What are the existing test guidelines and methodologies used to evaluate endocrine-related effects? Are there areas within our present guidelines that need to be refined and improved for the adequate evaluation of dose-response effects of endocrine disruptors?
There are no specific guidelines to estimate dose-response relationships for endocrine disruptors. Endocrine disruption is inferred from results from studies such as those on cancer or reproduction. The work group felt that such inferences of endocrine disruption should lead to experimentation (toxicity, mechanistic, epidemiological, field studies) designed to characterize endocrine activity.
General recommendations for experimental studies. The work group recommended an aggressive program of improving experimental design that should emphasize the following:
a) Doses should span a wide range, including environmentally relevant doses for human, wildlife, and ecosystem exposures. A sufficient number of doses should be used to characterize dose-response relationships for each relevant end point.
b) Studies should quantify and evaluate multiple end points. End points should be mechanistic and biological and should be based on existing knowledge about the structural properties and effects of the chemical being studied.
c) End points should be quantified and linked in the same animal or ecosystem, to the extent possible, as well as across species and ecosystems to facilitate the development of biologically based models for estimating dose-response relationships.
d) The use of expanded protocols should be selective and based on resources, mechanistic knowledge, and risk assessment needs.
General recommendations for human studies. The work group felt that there are opportunities to use existing human data and to conduct new research to improve risk assessments for endocrine disruptors. Specifically, the work group recommends that
a) Existing records on occupational and medical exposures to putative and known endocrine disruptors should be scrutinized for associations with altered incidences of adverse health effects.
b) It would be helpful if consensus could be reached on the most useful questions to be included during medical examinations.
c) Biomarker studies need to address comparative responses between experimental systems and humans.
d) Heterogeneity in dose response, based on genetics, age, gender, and nutrition, needs to be characterized.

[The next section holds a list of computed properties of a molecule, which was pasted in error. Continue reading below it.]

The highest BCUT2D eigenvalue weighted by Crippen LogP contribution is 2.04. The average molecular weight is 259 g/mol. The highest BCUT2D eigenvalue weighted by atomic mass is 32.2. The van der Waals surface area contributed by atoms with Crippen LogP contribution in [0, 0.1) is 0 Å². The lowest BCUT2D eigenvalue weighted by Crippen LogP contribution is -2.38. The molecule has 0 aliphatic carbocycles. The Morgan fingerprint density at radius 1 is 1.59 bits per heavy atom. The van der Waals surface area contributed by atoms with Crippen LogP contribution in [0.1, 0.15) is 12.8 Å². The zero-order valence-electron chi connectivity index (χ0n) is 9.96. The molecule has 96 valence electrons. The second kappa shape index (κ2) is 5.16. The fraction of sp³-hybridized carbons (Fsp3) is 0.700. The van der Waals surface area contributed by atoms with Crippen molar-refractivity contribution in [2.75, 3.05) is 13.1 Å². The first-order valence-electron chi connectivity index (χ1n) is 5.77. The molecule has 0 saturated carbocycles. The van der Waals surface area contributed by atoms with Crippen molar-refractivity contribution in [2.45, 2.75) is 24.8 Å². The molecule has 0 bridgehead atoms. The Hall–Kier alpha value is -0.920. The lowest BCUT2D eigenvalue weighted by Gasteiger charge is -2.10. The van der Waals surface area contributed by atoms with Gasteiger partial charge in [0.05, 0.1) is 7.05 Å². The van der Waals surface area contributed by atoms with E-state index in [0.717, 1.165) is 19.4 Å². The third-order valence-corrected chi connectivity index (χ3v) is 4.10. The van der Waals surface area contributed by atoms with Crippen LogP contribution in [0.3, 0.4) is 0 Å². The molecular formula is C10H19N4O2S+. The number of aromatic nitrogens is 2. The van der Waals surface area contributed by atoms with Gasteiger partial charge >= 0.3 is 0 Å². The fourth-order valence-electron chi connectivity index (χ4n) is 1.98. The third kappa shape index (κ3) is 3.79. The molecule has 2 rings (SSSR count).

Are there unifying dose-response concepts for endocrine disruptors (i.e., threshold, linear, sublinear)?
The work group unanimously felt that a common dose response for all effects and for all endocrine disruption should not be expected. This conclusion was based on the many different kinds of hormonal actions of chemicals categorized as endocrine disruptors. These activities include estrogenic, antiestrogenic, antiandrogenic, growth factor modulation, cytokine modulation, modulation of hormone metabolism, and many others. The conclusion was also based on the knowledge that there are several steps in hormone action and that different environmental agents may intervene in different processes.
Moreover, there is considerable cell specificity in hormone action such that the same hormone and the same receptor can produce quantitatively and qualitatively different responses depending on cell type, age, and other factors. The diverse mechanisms of hormone action are an active area of research; it appears that factors such as receptor number, DNA response elements, signal amplification, desensitization, interactions with transcription factors, ligand metabolism, and the presence of cellular agonists could significantly modify dose-response relationships for any given endocrine disruptor (169,170).
What are the research needs in the evaluation of dose-response relationships?
The work group felt that research on mechanisms of hormone action could have spin-off benefits for improving evaluation of dose-response relationships. For example, the sensitivity of cells, tissues, or developmental stages to an environmental hormone could be predicted with improved accuracy. Also, it would be helpful to model common steps in hormone action such as ligand-receptor interactions with responsive genes. Additionally, chemicals that share common pharmacologic properties may share a common response model. The work group cautions, however, that endocrine disruption may occur through mechanisms other than binding to cellular receptors (i.e., inhibition of enzymes of steroid hormone metabolism). The existence of multiple mechanisms both complicates evaluation of dose-response relationships and offers opportunities to better predict low-dose effects for different kinds of mechanisms of endocrine disruption. In addition to studies of known receptors, there may be unknown receptors, including orphan receptors, on which new research is needed.